“I am constantly inspired by how aware people are becoming of their food systems and interested in healthier ways of living”
PA member, permaculture educator and design consultant Tonielle Christensen on living in far north QLD, the importance of sociocracy in permaculture education and how to get started on the permaculture journey.
PA member, permaculture educator and design consultant Tonielle Christensen lives and works in Kuranda, near Cairns, QLD. She is a cofounder and educator at PA Partner Organic Motion, which provides design consultancies, yearly PDCs and other gardening workshops with not-for-profit Earth Care Collective. She also runs new personal blog about holistic living which you can read here.
What brought you to Kuranda?
Many reasons! Firstly…love. I moved to Kuranda 7 years ago with Blake which is his hometown. We wanted to be closer to his daughter Auraura who was soon to start at Cairns Hinterland Steiner school. Secondly, I felt this was the best location to nourish my body with rest and the tropical lifestyle during my pregnancy and so I could home birth our daughter Nova. We love this location because of the thriving community we are involved with and the natural surroundings, culture, fresh water swimming, festivals, forest walks and abundant food!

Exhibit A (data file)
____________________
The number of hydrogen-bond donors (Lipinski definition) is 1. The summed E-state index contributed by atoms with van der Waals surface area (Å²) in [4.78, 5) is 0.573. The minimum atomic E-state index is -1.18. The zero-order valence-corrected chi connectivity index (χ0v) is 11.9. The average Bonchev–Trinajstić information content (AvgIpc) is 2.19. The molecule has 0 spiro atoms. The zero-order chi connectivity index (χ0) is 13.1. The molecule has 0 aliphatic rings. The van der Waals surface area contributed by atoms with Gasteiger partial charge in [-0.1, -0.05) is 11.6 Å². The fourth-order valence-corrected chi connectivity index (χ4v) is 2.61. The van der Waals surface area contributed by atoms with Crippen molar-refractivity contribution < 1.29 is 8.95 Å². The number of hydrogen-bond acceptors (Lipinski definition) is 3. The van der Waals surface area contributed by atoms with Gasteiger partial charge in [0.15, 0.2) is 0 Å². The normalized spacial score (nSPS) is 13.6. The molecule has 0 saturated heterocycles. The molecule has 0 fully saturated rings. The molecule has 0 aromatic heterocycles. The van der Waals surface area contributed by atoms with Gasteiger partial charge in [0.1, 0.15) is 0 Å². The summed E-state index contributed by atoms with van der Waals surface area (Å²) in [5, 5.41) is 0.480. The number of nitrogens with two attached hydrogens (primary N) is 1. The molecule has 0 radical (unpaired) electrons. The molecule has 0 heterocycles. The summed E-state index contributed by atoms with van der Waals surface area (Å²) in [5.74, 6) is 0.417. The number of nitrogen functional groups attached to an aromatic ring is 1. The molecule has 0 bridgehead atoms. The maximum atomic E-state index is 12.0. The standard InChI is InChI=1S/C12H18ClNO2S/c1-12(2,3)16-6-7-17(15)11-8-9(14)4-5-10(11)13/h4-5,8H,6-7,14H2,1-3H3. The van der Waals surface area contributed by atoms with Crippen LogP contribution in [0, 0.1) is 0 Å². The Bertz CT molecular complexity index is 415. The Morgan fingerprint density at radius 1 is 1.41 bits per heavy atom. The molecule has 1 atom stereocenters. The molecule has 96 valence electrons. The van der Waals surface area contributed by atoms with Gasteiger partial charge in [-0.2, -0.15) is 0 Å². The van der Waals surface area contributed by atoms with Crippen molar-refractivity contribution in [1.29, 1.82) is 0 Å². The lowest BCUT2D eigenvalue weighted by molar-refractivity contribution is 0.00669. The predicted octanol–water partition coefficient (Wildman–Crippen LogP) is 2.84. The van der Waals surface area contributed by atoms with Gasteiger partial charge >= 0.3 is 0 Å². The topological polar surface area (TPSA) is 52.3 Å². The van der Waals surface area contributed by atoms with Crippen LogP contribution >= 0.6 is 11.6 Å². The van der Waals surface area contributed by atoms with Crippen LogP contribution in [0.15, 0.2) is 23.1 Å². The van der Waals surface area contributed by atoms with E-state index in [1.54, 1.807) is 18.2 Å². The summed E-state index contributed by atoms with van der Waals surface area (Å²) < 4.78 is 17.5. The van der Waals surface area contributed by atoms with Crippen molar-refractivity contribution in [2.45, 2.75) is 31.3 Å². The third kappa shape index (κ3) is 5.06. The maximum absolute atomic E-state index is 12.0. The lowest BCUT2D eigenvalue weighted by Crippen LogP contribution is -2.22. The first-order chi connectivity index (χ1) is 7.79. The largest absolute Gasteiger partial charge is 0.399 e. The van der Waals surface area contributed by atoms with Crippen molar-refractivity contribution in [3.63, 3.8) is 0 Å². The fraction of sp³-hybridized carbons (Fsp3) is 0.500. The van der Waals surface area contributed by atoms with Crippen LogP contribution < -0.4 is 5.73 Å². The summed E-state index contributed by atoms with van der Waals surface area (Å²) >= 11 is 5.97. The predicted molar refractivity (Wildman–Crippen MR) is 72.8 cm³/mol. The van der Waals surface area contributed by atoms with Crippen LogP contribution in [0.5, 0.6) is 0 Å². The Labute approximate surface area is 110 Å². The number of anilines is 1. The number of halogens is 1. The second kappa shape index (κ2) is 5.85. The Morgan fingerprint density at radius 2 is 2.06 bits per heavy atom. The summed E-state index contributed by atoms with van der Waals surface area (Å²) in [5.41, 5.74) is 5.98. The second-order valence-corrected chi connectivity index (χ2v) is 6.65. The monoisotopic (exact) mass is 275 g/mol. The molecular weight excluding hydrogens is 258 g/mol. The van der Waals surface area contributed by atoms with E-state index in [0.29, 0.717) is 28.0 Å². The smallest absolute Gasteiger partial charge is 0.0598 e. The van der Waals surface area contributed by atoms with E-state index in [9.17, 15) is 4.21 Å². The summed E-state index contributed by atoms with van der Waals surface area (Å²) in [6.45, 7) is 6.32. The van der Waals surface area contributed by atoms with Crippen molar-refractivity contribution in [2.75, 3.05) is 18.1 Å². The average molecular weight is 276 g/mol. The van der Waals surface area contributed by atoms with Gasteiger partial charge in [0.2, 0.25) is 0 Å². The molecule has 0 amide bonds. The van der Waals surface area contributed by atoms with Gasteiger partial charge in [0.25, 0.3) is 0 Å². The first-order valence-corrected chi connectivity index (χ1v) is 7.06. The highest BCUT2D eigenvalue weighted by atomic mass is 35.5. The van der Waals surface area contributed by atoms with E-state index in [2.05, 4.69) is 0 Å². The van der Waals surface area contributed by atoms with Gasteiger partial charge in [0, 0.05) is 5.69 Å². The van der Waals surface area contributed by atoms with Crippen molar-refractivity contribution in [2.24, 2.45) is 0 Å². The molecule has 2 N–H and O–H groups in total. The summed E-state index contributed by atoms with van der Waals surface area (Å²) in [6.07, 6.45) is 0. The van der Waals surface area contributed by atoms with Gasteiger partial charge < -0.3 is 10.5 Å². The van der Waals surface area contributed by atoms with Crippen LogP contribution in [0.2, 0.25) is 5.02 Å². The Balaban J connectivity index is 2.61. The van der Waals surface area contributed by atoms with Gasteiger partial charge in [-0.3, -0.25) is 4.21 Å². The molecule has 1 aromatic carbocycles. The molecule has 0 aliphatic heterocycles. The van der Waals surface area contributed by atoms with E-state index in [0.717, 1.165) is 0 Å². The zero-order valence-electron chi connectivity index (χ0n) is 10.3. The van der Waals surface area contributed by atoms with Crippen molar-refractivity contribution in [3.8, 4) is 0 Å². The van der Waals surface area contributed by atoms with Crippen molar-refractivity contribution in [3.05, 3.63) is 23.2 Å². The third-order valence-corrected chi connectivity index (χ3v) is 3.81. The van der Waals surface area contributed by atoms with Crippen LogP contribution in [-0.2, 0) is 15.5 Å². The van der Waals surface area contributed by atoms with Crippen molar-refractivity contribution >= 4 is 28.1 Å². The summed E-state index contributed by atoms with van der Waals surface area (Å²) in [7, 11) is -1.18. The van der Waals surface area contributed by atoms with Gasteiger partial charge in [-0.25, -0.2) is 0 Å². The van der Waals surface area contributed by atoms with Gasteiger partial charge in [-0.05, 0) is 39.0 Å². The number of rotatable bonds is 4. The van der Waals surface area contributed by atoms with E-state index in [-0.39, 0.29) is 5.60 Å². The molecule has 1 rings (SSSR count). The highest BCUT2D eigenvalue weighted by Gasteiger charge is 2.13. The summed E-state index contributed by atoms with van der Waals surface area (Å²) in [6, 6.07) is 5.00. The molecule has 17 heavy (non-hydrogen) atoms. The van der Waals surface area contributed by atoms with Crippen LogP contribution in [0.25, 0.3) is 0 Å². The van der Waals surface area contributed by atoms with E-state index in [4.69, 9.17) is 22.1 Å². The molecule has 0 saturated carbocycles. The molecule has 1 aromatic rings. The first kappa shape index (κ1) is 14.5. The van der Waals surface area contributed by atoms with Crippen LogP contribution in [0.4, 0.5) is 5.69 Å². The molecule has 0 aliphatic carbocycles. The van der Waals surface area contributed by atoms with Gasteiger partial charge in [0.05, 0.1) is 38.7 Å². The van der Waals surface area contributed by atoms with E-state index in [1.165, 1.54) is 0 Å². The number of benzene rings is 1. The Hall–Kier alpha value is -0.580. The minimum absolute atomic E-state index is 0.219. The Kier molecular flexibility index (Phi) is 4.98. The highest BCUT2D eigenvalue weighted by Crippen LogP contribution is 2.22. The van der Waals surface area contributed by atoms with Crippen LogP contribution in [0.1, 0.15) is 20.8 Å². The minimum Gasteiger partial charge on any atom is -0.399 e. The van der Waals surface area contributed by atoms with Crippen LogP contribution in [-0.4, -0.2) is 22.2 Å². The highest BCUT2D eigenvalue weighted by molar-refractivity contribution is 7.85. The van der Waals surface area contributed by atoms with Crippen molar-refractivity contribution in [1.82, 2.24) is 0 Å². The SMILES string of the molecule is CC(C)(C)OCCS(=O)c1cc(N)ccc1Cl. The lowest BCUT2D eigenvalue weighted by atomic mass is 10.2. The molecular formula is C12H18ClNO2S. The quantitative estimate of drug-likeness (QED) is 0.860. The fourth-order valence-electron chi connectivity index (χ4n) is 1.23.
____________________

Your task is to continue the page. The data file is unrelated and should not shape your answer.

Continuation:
How are you and your garden surviving under quarantine?
I am thriving and my garden is definitely more organised and is much more abundant in annual vegetables than it usually is. Our bananas, papaya, peanut butter fruit and citrus are feeding us well at the moment along with our all year round tropical greens. We are taking this opportunity to upgrade our home nursery, so I am supplying organic veggie seedlings and fruit trees to our community by delivering to their door. I am also putting more energy into improving soil and mulching too and planting by the moon which I didn’t take the time to do before. Additionally, we’ve begun to build the deck onto our little eco home, which has been a home build project over the past three years.